גמ׳ אמר רבא מאי טעמא דמחתרת חזקה אין אדם מעמיד עצמו על ממונו והאי מימר אמר אי אזילנא קאי לאפאי ולא שביק לי ואי קאי לאפאי קטילנא ליה והתורה אמרה אם בא להורגך השכם להורגו
GEMARA: Rava says: What is the reason for this halakha [law] concerning a burglar who breaks into a house? He explains: There is a presumption that a person does not restrain himself when faced with losing his money, and therefore this burglar must have said to himself: If I go in and the owner sees me, he will rise against me and not allow me to steal from him, and if he rises against me, I will kill him. And the Torah stated a principle: If someone comes to kill you, rise and kill him first.
According to this passage from the Talmud, under what circumstances may you kill someone? How might this relate to the right to bear arms?
One should not sell them either weapons or accessories of weapons, nor should one sharpen any weapon for them, nor may one sell them either stocks or neck-chains or ropes, or iron chains — neither to idolaters nor Samaritans [a rival group to the Israelites].
The Talmud does not forbid weapons, but it does forbid selling weapons and their accessories to certain groups of people ("neither to idolaters nor Samaritans"). How might this relate to gun control today? What might be considered "accessories" today?
(8) When you build a new house, you shall make a railing for your roof, so that you do not bring blood on your house if anyone should fall from it.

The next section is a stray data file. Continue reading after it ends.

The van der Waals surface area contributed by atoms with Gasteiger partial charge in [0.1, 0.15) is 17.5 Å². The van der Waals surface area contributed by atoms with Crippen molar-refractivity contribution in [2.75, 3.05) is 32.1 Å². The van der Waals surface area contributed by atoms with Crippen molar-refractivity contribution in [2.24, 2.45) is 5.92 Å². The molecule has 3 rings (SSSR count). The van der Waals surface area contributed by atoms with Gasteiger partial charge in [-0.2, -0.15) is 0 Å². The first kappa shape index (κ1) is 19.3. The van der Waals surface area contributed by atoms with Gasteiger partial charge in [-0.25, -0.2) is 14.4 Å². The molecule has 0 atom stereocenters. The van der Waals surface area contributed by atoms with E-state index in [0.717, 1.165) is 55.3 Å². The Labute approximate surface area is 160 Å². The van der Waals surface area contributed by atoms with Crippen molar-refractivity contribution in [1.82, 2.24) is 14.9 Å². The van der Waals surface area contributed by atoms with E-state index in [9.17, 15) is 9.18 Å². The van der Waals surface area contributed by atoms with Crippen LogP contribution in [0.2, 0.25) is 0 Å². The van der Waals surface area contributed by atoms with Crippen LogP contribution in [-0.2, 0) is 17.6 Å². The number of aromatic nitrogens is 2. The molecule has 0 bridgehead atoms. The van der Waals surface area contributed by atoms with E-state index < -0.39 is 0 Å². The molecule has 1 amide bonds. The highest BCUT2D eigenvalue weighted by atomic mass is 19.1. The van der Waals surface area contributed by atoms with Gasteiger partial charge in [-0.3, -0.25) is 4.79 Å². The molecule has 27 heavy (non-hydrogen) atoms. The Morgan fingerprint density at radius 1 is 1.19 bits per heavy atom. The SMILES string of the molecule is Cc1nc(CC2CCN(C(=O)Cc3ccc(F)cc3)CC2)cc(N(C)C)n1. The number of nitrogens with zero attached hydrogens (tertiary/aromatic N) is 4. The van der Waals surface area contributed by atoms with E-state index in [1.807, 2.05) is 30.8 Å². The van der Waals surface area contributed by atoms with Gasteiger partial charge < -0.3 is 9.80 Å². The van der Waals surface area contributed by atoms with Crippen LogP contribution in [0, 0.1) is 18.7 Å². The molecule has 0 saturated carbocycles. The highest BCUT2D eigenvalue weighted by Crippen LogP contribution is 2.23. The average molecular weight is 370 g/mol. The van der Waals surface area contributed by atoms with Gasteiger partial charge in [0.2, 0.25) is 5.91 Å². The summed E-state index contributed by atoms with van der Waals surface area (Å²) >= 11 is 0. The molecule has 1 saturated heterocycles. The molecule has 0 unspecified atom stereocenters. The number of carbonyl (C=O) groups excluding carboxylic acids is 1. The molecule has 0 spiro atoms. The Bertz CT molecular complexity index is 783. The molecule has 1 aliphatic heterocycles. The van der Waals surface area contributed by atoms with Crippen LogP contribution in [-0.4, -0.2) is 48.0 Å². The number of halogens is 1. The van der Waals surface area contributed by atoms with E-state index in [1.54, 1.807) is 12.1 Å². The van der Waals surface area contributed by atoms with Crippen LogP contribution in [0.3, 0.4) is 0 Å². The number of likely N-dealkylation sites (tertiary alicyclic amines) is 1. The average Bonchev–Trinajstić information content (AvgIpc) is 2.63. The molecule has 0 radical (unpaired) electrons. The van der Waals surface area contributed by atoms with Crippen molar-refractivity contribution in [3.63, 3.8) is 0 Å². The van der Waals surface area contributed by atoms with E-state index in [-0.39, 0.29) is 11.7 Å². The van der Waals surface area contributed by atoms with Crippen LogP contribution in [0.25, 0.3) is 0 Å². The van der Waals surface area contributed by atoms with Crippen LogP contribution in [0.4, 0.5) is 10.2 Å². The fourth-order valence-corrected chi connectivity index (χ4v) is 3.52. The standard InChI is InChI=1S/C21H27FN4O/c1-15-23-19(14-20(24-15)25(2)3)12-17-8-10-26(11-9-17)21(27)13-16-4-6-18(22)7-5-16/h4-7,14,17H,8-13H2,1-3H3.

ר' נתן אומר מניין שלא יגדל אדם כלב רע בתוך ביתו ואל יעמיד סולם רעוע בתוך ביתו שנאמר (דברים כב, ח) ולא תשים דמים בביתך:
Rabbi Natan says: From where is it derived that one may not raise a vicious dog in his house, and that one may not set up an unstable ladder in his house? As it is stated: “You shall not bring blood on your house” (Deuteronomy 22:8), which means that one may not allow a hazardous situation to remain in his house.
How would you relate the Torah's principle of "you shall not bring blood on your house" to guns in a home today?
Please note the Torah did not forbid the making of flat roofs, dogs, or ladders; it forbade dangerous ones. Do you think this distinction applies to guns? Why or why not?
מתני׳ לא יצא האיש לא בסייף ולא בקשת ולא בתריס ולא באלה ולא ברומח ואם יצא חייב חטאת רבי אליעזר אומר תכשיטין הן לו וחכ"א אינן אלא לגנאי שנאמר (ישעיהו ב, ד) וכתתו חרבותם לאתים וחניתותיהם למזמרות ולא ישא גוי אל גוי חרב ולא ילמדו עוד מלחמה.
MISHNA: A man may neither go out on Shabbat with a sword, nor with a bow, nor with a shield [teris], nor with an alla, nor with a spear. And if he unwittingly went out with one of these weapons to the public domain he is liable to bring a sin-offering. Rabbi Eliezer says: These weapons are ornaments for him; just as a man is permitted to go out into the public domain with other ornaments, he is permitted to go out with weapons. And the Rabbis say: They are nothing other than reprehensible and in the future they will be eliminated, as it is written: “And they shall beat their swords into plowshares and their spears into pruning hooks; nation will not raise sword against nation, neither will they learn war anymore” (Isaiah 2:4).
According to this passage, what is the general attitude of the majority of Rabbis towards weapons? Why?